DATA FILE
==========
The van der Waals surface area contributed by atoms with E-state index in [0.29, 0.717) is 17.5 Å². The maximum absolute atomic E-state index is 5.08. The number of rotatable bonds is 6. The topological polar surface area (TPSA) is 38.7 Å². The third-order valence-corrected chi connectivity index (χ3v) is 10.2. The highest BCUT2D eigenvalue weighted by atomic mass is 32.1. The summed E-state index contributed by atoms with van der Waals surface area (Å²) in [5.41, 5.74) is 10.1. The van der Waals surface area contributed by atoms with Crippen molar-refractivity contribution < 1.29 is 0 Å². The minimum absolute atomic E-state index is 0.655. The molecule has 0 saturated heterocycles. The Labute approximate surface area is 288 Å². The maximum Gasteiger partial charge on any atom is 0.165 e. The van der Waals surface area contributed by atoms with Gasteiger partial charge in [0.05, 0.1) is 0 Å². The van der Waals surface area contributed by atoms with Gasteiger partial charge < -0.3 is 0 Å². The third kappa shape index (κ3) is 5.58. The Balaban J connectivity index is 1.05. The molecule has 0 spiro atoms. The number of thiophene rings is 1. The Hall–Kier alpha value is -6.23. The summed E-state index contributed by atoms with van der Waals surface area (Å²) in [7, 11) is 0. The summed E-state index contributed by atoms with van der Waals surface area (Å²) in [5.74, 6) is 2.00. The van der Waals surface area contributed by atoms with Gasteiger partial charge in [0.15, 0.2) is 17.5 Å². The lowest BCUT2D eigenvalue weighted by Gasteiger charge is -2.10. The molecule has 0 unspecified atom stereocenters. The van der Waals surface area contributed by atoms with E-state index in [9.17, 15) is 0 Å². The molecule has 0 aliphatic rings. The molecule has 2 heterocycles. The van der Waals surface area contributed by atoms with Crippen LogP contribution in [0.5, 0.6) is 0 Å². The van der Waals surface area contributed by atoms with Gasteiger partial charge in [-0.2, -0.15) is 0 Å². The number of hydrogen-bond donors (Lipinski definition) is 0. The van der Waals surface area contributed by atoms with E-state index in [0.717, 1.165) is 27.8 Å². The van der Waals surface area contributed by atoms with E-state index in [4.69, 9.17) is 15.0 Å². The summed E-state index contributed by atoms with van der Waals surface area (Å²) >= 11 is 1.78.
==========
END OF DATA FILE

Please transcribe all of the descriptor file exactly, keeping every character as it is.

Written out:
The van der Waals surface area contributed by atoms with E-state index in [0.29, 0.717) is 17.5 Å². The maximum absolute atomic E-state index is 5.08. The number of rotatable bonds is 6. The topological polar surface area (TPSA) is 38.7 Å². The third-order valence-corrected chi connectivity index (χ3v) is 10.2. The highest BCUT2D eigenvalue weighted by atomic mass is 32.1. The summed E-state index contributed by atoms with van der Waals surface area (Å²) in [5.41, 5.74) is 10.1. The van der Waals surface area contributed by atoms with Crippen molar-refractivity contribution < 1.29 is 0 Å². The minimum absolute atomic E-state index is 0.655. The molecule has 0 saturated heterocycles. The Labute approximate surface area is 288 Å². The maximum Gasteiger partial charge on any atom is 0.165 e. The van der Waals surface area contributed by atoms with Gasteiger partial charge in [0.05, 0.1) is 0 Å². The van der Waals surface area contributed by atoms with Gasteiger partial charge < -0.3 is 0 Å². The third kappa shape index (κ3) is 5.58. The Balaban J connectivity index is 1.05. The molecule has 0 spiro atoms. The number of thiophene rings is 1. The Hall–Kier alpha value is -6.23. The summed E-state index contributed by atoms with van der Waals surface area (Å²) in [7, 11) is 0. The summed E-state index contributed by atoms with van der Waals surface area (Å²) in [5.74, 6) is 2.00. The van der Waals surface area contributed by atoms with Gasteiger partial charge in [0.15, 0.2) is 17.5 Å². The lowest BCUT2D eigenvalue weighted by Gasteiger charge is -2.10. The molecule has 0 unspecified atom stereocenters. The van der Waals surface area contributed by atoms with E-state index in [9.17, 15) is 0 Å². The molecule has 0 aliphatic rings. The molecule has 2 heterocycles. The van der Waals surface area contributed by atoms with Crippen LogP contribution in [0.5, 0.6) is 0 Å². The van der Waals surface area contributed by atoms with Gasteiger partial charge in [-0.2, -0.15) is 0 Å². The number of hydrogen-bond donors (Lipinski definition) is 0. The van der Waals surface area contributed by atoms with E-state index in [0.717, 1.165) is 27.8 Å². The van der Waals surface area contributed by atoms with E-state index in [4.69, 9.17) is 15.0 Å². The summed E-state index contributed by atoms with van der Waals surface area (Å²) >= 11 is 1.78.